B. Counter evidence to demonstrate that the Ripper bypassed any woman prior to the one he would inevitably kill on any night in question. There's no way of determining whether he skipped over any potential victims and he may indeed have selected the first available one.
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                            • #15
                              Originally posted by How Brown
                              While I at once agree/accept/understand what you state and how you present it, I likewise find no:

                              A. Evidence that he looked for a perfect victim. There were several ways in which to achieve his goal without approaching the risks taken in any of the murders following Nichols ( include her as well if you wish). He took risks in doing what wouldn't have been risky had he chose to do so.

                              B. Counter evidence to demonstrate that the Ripper bypassed any woman prior to the one he would inevitably kill on any night in question. There's no way of determining whether he skipped over any potential victims and he may indeed have selected the first available one.
                              Actually, there is no evidence whatsoever concerning JTR and his victimology, or most anything else about the crimes, except for maybe the apron scrap found near the GSG. But researchers agree that in 1888 you couldn't swing a dead cat in the East End without hitting a prossie. We have no idea what criteria Jack used for selection of his victims, but it is highly unlikely that he selected the first that he saw, which would probably have been right outside of his own door. There were numerous sightings of might-have-been Jacks, but there remains today no absolute sighting of the man, if JTR was indeed a man, and we don't even know that for sure.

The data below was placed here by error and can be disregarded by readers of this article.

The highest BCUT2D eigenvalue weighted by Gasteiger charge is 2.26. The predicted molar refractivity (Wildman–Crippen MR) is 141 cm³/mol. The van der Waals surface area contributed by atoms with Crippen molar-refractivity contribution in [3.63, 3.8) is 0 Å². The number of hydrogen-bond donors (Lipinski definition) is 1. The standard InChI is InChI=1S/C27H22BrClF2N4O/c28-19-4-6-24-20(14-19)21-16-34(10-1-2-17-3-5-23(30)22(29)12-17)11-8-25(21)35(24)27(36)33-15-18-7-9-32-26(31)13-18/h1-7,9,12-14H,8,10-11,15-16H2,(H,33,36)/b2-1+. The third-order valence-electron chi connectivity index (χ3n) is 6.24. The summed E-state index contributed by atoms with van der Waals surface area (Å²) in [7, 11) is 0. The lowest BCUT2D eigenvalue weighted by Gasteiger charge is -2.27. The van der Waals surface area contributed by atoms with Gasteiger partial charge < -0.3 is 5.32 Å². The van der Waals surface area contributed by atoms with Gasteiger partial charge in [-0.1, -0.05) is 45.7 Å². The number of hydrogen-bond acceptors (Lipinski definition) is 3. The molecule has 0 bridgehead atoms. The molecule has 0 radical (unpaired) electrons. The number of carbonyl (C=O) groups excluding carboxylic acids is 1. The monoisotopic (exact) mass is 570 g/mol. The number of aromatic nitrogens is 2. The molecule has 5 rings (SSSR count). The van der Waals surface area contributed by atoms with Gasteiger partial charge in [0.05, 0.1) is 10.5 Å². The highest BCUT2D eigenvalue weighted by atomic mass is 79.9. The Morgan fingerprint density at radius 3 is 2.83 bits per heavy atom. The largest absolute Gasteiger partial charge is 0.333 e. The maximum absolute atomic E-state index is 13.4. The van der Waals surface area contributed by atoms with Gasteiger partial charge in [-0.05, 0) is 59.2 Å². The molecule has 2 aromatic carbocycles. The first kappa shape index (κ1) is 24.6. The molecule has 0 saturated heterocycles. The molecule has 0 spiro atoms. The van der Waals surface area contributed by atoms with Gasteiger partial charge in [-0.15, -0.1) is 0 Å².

His motive might have been like Ted Bundy's, where only a certain type of female would do. Or he might have sought out victims that had few witnesses around them. Or ones that knew him and would trust him enough to go with him. Or that he had ascertained were desperate enough to do so. There are many permutations and combinations possible, but the point is that he evidently had some criteria to apply or he certainly would have been seen in the act of solicitation, if not caught in the act itself. The success of his brazen crimes must have been due to more than just luck, and, while maybe there were no 10/10 victims on the streets the nights that he was active, he was probably willing to settle for 7/10. I think Annie Chapman was a conspicuous exception to his criteria and that the key to the mystery lies in the circumstances of her death.